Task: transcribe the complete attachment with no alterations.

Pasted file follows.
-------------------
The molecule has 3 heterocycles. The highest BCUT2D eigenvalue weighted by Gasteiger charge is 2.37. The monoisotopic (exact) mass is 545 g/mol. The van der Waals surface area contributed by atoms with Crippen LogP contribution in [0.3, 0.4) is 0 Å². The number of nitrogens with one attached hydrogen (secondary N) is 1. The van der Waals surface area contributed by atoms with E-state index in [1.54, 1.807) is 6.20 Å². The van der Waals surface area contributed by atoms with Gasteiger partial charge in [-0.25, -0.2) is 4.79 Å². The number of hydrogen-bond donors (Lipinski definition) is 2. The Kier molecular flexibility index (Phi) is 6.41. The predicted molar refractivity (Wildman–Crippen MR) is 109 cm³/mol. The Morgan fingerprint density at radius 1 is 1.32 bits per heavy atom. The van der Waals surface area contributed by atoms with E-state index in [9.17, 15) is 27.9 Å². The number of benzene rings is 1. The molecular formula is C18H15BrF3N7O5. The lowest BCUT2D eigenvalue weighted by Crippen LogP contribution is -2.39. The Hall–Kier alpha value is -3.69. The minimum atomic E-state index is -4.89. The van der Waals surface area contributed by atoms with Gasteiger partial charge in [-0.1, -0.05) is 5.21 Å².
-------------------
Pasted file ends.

The molecule has 3 heterocycles. The highest BCUT2D eigenvalue weighted by Gasteiger charge is 2.37. The monoisotopic (exact) mass is 545 g/mol. The van der Waals surface area contributed by atoms with Crippen LogP contribution in [0.3, 0.4) is 0 Å². The number of nitrogens with one attached hydrogen (secondary N) is 1. The van der Waals surface area contributed by atoms with E-state index in [1.54, 1.807) is 6.20 Å². The van der Waals surface area contributed by atoms with Gasteiger partial charge in [-0.25, -0.2) is 4.79 Å². The number of hydrogen-bond donors (Lipinski definition) is 2. The Kier molecular flexibility index (Phi) is 6.41. The predicted molar refractivity (Wildman–Crippen MR) is 109 cm³/mol. The Morgan fingerprint density at radius 1 is 1.32 bits per heavy atom. The van der Waals surface area contributed by atoms with E-state index in [9.17, 15) is 27.9 Å². The number of benzene rings is 1. The molecular formula is C18H15BrF3N7O5. The lowest BCUT2D eigenvalue weighted by Crippen LogP contribution is -2.39. The Hall–Kier alpha value is -3.69. The minimum atomic E-state index is -4.89. The van der Waals surface area contributed by atoms with Gasteiger partial charge in [-0.1, -0.05) is 5.21 Å².